Endless Days of Freedom

Endless Days of Freedom : Early Works of Angus MacKay, Chef, Poet, Traveler

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A collection of early poems written in Manchester by Angus Mackay while he was working as a chef in the restaurants and kitchens of that metropolis and attending the Art College. During this time he traveled to Europe and America seeking adventure and new experiences which is reflected in this collection.The illustrations come from photographs, drawings and paintings with family connections chosen by the editor. The first section is inspired by nature: Water, Fire, Summer, Spring, Earth, Air, An Ancient Waterfall, and Winter, a series of astonishing descriptions inquiring minds will devour. "Life" is like a striking thought about an awakening city. The Lion and Elephant was his childhood home in Scotland, a gate lodge at the entrance to Arniston Estate and had a lasting impact on this young man, inspiring some vivid lines: a yearning for home yet drawn to far off places. Cities Across the World will be familiar to those who travel, a feeling of too many borders to comprehend: "Out on the road again, another city, another border line.." And missing someone, maybe home: "I see your face in cities across the world." Skimming Stones Toward the Sun is nostalgic with a hint of the mystical, thought provoking as if there were a hidden message: "the light of a new century's dawn, Reveals our footprints in the sand.." Toy Town is more down to earth and amusing like a childhood song inspired by Robert Louis Stevenson's "A Child's Garden of Verses." A grim tone sets in with, The City Takes Care of its Own," a reminder of life in any major city but with a touch of hope: "It's a perfect night, And one to remember, On these rooftops tonight." The Mall is a mystery of a disappearance, of a life that could have been but never explained: "Whatever it was, great legends thus appeared." The theme of travel is evoked again in Palm Trees at Sunset based on California scenery: "We move ever on." On a visit to the WW1 cemeteries of northern France where his great grandfather is buried Angus was inspired to write Over the Top in which you almost smell the gas, hear the shells, it's so realistic. Another nightmarish theme is found in Mean Streets, which gives the reader a hint of life in San Francisco after the restaurants have closed for the night but offers an optimistic thought: "An angel must be with me on these mean streets tonight.." Distant Fog is a love song to a stranger. I Saw the Devil is illustrated by a collage of natural objects like bleached bones and leaves constructed by his uncle, Alasdair Anderson who lived near Angus' childhood home. The same artist was used for Gates of Dusk, a drawing this time. "Missed," is a poem of lost love, very moving and rather sad: "Now you are gone, leaving behind, So many memories, broken hearts.." Night time scenes are everywhere in this collection as in Ghost Stars. Nostalgia and loss in Rainbow is another recurring theme that is illustrated by an abstract print from his days as an art student in Manchester.Questions abound in The Secret Garden but no answers only a mystical sadness. Finally the lodge house from childhood is the setting for a descriptive piece that is full of joy: Endless Days of Freedom. Nature, memories of a time gone by, and that feeling of peace when finally we return home after a journey is captured perfectly here: "Just as we close the door, We listen and we hear, The sound of the last train.."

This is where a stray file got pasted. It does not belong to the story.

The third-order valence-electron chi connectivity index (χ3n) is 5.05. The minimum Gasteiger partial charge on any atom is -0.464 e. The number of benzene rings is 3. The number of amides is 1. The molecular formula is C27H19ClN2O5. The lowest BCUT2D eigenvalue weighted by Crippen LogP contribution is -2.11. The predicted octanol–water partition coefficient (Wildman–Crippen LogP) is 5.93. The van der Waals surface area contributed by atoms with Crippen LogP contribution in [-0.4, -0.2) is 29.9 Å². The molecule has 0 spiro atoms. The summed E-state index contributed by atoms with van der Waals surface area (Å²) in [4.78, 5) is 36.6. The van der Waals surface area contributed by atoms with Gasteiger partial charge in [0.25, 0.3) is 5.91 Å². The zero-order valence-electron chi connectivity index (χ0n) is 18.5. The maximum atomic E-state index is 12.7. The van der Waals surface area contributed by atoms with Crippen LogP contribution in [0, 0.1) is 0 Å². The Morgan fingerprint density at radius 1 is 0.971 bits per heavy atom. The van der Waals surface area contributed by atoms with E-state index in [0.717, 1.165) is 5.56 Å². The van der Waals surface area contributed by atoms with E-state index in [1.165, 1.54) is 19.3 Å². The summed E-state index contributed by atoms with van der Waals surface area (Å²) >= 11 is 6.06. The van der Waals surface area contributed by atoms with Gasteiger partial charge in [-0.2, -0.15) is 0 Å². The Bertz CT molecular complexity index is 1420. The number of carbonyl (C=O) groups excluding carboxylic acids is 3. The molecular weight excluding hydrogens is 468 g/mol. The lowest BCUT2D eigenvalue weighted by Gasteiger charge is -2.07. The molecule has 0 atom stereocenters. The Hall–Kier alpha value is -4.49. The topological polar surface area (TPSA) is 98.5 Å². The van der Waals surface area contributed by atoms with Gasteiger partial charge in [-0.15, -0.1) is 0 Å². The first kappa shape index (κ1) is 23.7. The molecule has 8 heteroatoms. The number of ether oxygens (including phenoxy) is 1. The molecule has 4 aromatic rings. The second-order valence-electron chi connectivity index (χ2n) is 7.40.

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Product details

  • Paperback | 46 pages
  • 152.4 x 228.6 x 2.54mm | 108.86g
  • United States
  • English
  • colour illustrations
  • 1508612994
  • 9781508612995

About Angus Robbie MacKay

Angus Robbie Mackay was born on the 26th September 1967 in Edinburgh, Scotland then moved with his family to Midlothian when two years old. The following seven years of his early childhood were spent in the rural setting of Arniston estate surrounded by open fields and tree lined country lanes. It was not until 1989 that he seriously made an effort to educate himself by studying graphic design in Manchester whilst working in the restaurants and kitchens of that great metropolis and subsequently taking a course in culinary arts. During these productive years he was also travelling in California, Australia, France, and Italy during the summer breaks, learning French and Italian in his spare time and keeping a journal, containing poetry and descriptions of the life of a chef. His first experience with taste and fresh ingredients in cooking was when he was seven years old whilst visiting his Nana in Temple village and she gave him a pea from a pod grown in her herb garden followed by a mint leaf. In that moment he remembers, as if it were yesterday, the intense sensation that comes from fresh ingredients. He spent 14 years in Manchester before emigrating to California to continue his culinary career, to write his poems and journals.His first published work was Endless Days of Freedom which appeared in an anthology called Twilight Musings published by the International Library of Poetry in 2005, who also published Timeless Voices the following year, another anthology which included his, A new Time of Brilliance. After five years in the Bay Area of San Francisco, cooking, writing, and travelling Angus died at the age of forty after a suffering a brain hemorrhage.The posthumously published collection of poems My little Black Book, published by Amazon, came out in 2013: a collection of poetry written in California and New York.
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